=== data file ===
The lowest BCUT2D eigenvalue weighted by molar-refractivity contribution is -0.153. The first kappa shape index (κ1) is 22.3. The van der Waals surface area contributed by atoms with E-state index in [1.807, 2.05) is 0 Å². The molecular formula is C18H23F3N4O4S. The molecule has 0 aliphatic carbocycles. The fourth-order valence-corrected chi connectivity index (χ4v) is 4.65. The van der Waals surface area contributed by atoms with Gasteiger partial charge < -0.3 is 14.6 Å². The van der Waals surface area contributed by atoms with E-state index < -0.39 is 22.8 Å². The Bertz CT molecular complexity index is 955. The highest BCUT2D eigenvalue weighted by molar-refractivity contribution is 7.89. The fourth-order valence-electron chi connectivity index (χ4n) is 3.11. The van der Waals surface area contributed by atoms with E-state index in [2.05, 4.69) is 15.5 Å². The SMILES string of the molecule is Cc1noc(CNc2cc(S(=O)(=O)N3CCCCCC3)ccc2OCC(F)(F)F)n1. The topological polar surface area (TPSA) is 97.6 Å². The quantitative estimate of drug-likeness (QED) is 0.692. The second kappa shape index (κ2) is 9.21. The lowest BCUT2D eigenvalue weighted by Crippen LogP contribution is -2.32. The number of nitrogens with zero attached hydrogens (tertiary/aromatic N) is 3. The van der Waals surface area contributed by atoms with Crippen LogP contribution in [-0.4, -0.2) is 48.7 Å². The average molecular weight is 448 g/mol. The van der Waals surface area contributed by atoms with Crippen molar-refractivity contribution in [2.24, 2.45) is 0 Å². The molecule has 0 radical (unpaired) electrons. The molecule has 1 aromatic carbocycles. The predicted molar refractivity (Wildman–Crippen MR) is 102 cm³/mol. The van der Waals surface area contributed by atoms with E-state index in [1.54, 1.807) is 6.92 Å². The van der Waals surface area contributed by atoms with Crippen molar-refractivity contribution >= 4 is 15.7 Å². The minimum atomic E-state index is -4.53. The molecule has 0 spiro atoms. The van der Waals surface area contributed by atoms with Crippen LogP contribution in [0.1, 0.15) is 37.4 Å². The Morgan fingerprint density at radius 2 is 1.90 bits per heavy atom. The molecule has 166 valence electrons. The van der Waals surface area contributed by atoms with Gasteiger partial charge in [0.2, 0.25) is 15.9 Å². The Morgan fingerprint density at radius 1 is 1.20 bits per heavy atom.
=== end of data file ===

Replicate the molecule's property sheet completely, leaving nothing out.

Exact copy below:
The lowest BCUT2D eigenvalue weighted by molar-refractivity contribution is -0.153. The first kappa shape index (κ1) is 22.3. The van der Waals surface area contributed by atoms with E-state index in [1.807, 2.05) is 0 Å². The molecular formula is C18H23F3N4O4S. The molecule has 0 aliphatic carbocycles. The fourth-order valence-corrected chi connectivity index (χ4v) is 4.65. The van der Waals surface area contributed by atoms with Gasteiger partial charge < -0.3 is 14.6 Å². The van der Waals surface area contributed by atoms with E-state index < -0.39 is 22.8 Å². The Bertz CT molecular complexity index is 955. The highest BCUT2D eigenvalue weighted by molar-refractivity contribution is 7.89. The fourth-order valence-electron chi connectivity index (χ4n) is 3.11. The van der Waals surface area contributed by atoms with E-state index in [2.05, 4.69) is 15.5 Å². The SMILES string of the molecule is Cc1noc(CNc2cc(S(=O)(=O)N3CCCCCC3)ccc2OCC(F)(F)F)n1. The topological polar surface area (TPSA) is 97.6 Å². The quantitative estimate of drug-likeness (QED) is 0.692. The second kappa shape index (κ2) is 9.21. The lowest BCUT2D eigenvalue weighted by Crippen LogP contribution is -2.32. The number of nitrogens with zero attached hydrogens (tertiary/aromatic N) is 3. The van der Waals surface area contributed by atoms with Crippen LogP contribution in [-0.4, -0.2) is 48.7 Å². The average molecular weight is 448 g/mol. The van der Waals surface area contributed by atoms with Crippen molar-refractivity contribution in [2.24, 2.45) is 0 Å². The molecule has 0 radical (unpaired) electrons. The molecule has 1 aromatic carbocycles. The predicted molar refractivity (Wildman–Crippen MR) is 102 cm³/mol. The van der Waals surface area contributed by atoms with E-state index in [1.54, 1.807) is 6.92 Å². The van der Waals surface area contributed by atoms with Crippen molar-refractivity contribution >= 4 is 15.7 Å². The minimum atomic E-state index is -4.53. The molecule has 0 spiro atoms. The van der Waals surface area contributed by atoms with Crippen LogP contribution in [0.1, 0.15) is 37.4 Å². The Morgan fingerprint density at radius 2 is 1.90 bits per heavy atom. The molecule has 166 valence electrons. The van der Waals surface area contributed by atoms with Gasteiger partial charge in [0.2, 0.25) is 15.9 Å². The Morgan fingerprint density at radius 1 is 1.20 bits per heavy atom.